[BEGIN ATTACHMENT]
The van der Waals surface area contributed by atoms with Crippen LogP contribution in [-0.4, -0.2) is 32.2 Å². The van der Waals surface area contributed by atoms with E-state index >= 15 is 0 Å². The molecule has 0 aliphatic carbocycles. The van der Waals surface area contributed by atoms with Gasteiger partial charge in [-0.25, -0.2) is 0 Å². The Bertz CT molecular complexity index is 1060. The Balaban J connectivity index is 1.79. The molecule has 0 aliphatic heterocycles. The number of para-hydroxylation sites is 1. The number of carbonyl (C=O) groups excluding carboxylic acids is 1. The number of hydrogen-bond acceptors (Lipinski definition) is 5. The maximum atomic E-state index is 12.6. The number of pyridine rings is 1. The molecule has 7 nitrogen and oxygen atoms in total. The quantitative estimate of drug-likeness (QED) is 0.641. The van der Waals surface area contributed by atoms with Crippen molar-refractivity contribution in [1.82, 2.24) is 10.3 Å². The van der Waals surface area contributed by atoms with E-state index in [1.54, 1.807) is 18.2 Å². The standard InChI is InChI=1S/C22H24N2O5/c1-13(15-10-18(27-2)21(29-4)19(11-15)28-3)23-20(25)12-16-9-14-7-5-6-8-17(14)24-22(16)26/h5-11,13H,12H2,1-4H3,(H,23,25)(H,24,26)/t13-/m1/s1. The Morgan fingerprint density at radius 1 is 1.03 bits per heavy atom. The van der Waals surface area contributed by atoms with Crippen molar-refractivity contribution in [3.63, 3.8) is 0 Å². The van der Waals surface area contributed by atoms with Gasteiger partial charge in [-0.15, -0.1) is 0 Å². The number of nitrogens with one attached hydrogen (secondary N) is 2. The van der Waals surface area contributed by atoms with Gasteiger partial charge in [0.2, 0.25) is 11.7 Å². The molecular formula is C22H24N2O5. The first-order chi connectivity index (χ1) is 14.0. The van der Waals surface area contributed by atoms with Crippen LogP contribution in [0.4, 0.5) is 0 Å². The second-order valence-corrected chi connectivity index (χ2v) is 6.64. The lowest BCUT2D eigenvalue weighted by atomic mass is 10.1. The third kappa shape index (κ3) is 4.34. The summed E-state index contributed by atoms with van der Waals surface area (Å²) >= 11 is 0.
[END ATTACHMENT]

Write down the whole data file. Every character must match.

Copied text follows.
The van der Waals surface area contributed by atoms with Crippen LogP contribution in [-0.4, -0.2) is 32.2 Å². The van der Waals surface area contributed by atoms with E-state index >= 15 is 0 Å². The molecule has 0 aliphatic carbocycles. The van der Waals surface area contributed by atoms with Gasteiger partial charge in [-0.25, -0.2) is 0 Å². The Bertz CT molecular complexity index is 1060. The Balaban J connectivity index is 1.79. The molecule has 0 aliphatic heterocycles. The number of para-hydroxylation sites is 1. The number of carbonyl (C=O) groups excluding carboxylic acids is 1. The number of hydrogen-bond acceptors (Lipinski definition) is 5. The maximum atomic E-state index is 12.6. The number of pyridine rings is 1. The molecule has 7 nitrogen and oxygen atoms in total. The quantitative estimate of drug-likeness (QED) is 0.641. The van der Waals surface area contributed by atoms with Crippen molar-refractivity contribution in [1.82, 2.24) is 10.3 Å². The van der Waals surface area contributed by atoms with E-state index in [1.54, 1.807) is 18.2 Å². The standard InChI is InChI=1S/C22H24N2O5/c1-13(15-10-18(27-2)21(29-4)19(11-15)28-3)23-20(25)12-16-9-14-7-5-6-8-17(14)24-22(16)26/h5-11,13H,12H2,1-4H3,(H,23,25)(H,24,26)/t13-/m1/s1. The Morgan fingerprint density at radius 1 is 1.03 bits per heavy atom. The van der Waals surface area contributed by atoms with Crippen molar-refractivity contribution in [3.63, 3.8) is 0 Å². The van der Waals surface area contributed by atoms with Gasteiger partial charge in [-0.15, -0.1) is 0 Å². The number of nitrogens with one attached hydrogen (secondary N) is 2. The van der Waals surface area contributed by atoms with Gasteiger partial charge in [0.2, 0.25) is 11.7 Å². The molecular formula is C22H24N2O5. The first-order chi connectivity index (χ1) is 14.0. The van der Waals surface area contributed by atoms with Crippen LogP contribution in [0.4, 0.5) is 0 Å². The second-order valence-corrected chi connectivity index (χ2v) is 6.64. The lowest BCUT2D eigenvalue weighted by atomic mass is 10.1. The third kappa shape index (κ3) is 4.34. The summed E-state index contributed by atoms with van der Waals surface area (Å²) >= 11 is 0.